Andy Phillips andy.phillips at bbsrc.ac.uk
Thu Aug 1 04:39:25 EST 1996

L.M. Wiedemann wrote:
> HELP.  I am trying to get a nice alignment for a publication.  This
> looked like the ticket.  I have spent two days now and keep getting
> output that isn't exactly what I want.  If I just put my sequences in
> with equal weighting and accept the defaults, the insert in the last
> sequence (the only one with a 20 aa insert or so) comes up black.  So
> I tried changing the THR parameter, PLU parameter, weighting etc and
> can get the insert not to come up, but now the entire first sequence
> comes up black, even if no match is below.  I don't want a printed
> consensus below.  I just want to emphasize the similarities between
> the top sequence and those below it.  Best of all, would be to show
> everytime one of the sequences below match the top sequence, even
> ignoring the fact that the other 3 of 4 sequences match each other.
> That might be a tall order.  I would be happy if neither the top or the
> bottom sequences were boxed when they didn't really match anything.
> If anyone out there has experience with this, I would be eternally
> grateful.  I have read all the documentation I could find, but nothing
> really helped.
> Leanne Wiedemann
> Chester Beatty Laboratories
> London
> Leanne at icr.ac.uk

I've struggled to get prettybox to produce exactly what I want on many occasions. You 
could try another program to produce the shading - Genedoc is free (on 
http://www.cris.com/~ketchup/genedoc.shtml) and does a reasonable job. There's 
also Boxshade. However, if you can't get any program to do exactly what you want, it is 
possible to edit the postscript output produced by prettybox - for example, I wrote a 
simple routine to produce couloured output instead of B&W. You can also add boxes, 
arrows etc with a little knowledge of the PS programming language. It's very easy to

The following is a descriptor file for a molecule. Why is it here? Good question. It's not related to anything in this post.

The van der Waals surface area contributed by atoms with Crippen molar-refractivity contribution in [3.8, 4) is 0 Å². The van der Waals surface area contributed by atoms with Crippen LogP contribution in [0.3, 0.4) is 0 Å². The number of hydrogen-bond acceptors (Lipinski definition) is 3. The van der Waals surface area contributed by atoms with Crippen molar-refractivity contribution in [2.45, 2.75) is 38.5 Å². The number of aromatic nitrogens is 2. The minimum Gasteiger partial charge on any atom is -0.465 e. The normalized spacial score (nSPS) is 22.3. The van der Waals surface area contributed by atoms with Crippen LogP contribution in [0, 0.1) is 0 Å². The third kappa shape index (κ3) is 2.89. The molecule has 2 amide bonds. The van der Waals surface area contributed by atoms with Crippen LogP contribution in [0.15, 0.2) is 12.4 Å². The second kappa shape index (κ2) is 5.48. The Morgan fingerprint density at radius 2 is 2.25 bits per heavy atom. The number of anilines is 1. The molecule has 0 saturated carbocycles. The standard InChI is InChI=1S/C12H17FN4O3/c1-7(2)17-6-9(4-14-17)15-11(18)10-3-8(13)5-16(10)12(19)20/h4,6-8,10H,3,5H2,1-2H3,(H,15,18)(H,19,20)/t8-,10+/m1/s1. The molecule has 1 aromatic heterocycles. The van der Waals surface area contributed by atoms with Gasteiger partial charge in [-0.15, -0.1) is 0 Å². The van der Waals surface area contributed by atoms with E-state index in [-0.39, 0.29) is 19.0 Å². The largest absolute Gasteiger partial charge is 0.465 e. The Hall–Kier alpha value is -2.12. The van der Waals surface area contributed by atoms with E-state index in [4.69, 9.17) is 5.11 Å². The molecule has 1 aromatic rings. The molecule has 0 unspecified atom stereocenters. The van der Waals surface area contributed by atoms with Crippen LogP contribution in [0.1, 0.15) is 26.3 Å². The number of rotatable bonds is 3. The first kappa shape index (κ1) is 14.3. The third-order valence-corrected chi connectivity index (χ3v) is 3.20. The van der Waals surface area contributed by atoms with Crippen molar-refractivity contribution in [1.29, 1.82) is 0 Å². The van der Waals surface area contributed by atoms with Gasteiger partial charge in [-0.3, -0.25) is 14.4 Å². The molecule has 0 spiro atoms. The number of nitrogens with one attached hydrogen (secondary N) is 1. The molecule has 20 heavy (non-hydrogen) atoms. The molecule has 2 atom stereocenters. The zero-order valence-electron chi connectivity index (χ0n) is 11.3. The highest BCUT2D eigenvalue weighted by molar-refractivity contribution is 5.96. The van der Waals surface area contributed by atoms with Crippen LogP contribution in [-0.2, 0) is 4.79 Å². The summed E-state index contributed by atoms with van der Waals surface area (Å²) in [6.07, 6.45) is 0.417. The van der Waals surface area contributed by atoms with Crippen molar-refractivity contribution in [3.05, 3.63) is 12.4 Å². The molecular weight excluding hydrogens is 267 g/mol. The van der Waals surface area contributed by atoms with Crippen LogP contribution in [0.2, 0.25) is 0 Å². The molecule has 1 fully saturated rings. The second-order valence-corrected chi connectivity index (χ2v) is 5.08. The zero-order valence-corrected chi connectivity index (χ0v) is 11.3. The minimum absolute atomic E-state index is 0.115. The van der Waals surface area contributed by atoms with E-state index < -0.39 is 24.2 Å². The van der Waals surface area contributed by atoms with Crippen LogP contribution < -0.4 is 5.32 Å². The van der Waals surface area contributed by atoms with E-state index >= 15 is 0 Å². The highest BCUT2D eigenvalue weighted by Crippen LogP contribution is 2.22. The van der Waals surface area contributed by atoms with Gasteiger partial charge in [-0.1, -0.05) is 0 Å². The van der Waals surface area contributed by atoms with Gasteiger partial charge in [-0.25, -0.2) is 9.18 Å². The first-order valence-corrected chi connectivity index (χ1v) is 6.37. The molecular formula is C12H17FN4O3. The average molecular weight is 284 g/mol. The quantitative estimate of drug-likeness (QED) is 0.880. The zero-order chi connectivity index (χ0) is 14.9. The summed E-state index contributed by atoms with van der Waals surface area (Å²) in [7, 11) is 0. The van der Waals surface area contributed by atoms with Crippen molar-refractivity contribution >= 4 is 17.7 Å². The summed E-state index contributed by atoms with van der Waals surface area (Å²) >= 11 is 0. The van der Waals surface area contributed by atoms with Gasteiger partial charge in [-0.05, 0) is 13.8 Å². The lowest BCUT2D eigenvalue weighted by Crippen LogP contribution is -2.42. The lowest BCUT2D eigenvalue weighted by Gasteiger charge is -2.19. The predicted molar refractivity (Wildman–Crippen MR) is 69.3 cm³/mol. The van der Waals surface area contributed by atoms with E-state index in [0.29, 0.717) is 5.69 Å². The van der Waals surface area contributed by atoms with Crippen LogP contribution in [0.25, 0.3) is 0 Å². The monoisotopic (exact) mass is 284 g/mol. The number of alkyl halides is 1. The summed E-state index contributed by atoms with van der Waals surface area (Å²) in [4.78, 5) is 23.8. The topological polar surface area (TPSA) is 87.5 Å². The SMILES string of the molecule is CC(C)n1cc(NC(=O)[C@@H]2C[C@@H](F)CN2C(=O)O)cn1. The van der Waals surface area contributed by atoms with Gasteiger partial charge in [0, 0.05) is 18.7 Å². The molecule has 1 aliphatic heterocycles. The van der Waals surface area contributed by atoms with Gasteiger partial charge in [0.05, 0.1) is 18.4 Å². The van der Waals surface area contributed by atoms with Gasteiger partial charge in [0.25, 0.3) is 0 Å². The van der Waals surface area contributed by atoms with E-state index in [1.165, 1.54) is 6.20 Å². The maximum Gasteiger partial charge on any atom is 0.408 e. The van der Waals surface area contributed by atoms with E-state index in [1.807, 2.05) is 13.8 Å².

change shading of individual residues: open up the PS output file in a text 
editor, there will be some garbage at the beginning, then the sequences will be listed, 
one residue at a time, block by block.


(I) 8   77.0 black
(I) 8   76.0 black
(V) 8   75.0 light
(I) 8   74.0 black
(W) 9   77.0 black
(W) 9   76.0 black
(W) 9   75.0 black
(W) 9   74.0 black

is the first two columns of a lineup: the character in brackets is the amino acid, the 
first number is the X coordinate, the second number is the Y coordinate and the last 
item is the shading colour. So the sample above generates:


with all residues shaded black (white on black) except the V. To unshade a residue, 
simply change 'black' to 'white' (the other options are dark, light and pale). The 
difficult part is finding the characters you want to change in a big lineup, as the 
residues are listed by column in separate blocks.

There are also lots of other useful commands that can change the aspect of the output 
file (e.g. '1.0 0.9 scale' at the start of the sequence listing will shrink the output 
by 10% in the Y-dimension - useful for fitting a lineupinto a paper!

Remember to save the file in ASCII format if you use a wordprocessor - better to use a 
text editor such as PFedit. Then just copy the file to a PS printer.

Hope this helps,


 Email  : andy.phillips at bbsrc.ac.uk  : University of Bristol
 Home   : andy at cycad.demon.co.uk     : IACR Long Ashton Research Station 
 Phone  : +44-1275-549257            : Long Ashton
 Fax    : +44-1275-394281            : Bristol, BS18 9AF, UK
 WWW    : http://www.lars.bbsrc.ac.uk/plantsci/molbiol/andy.html

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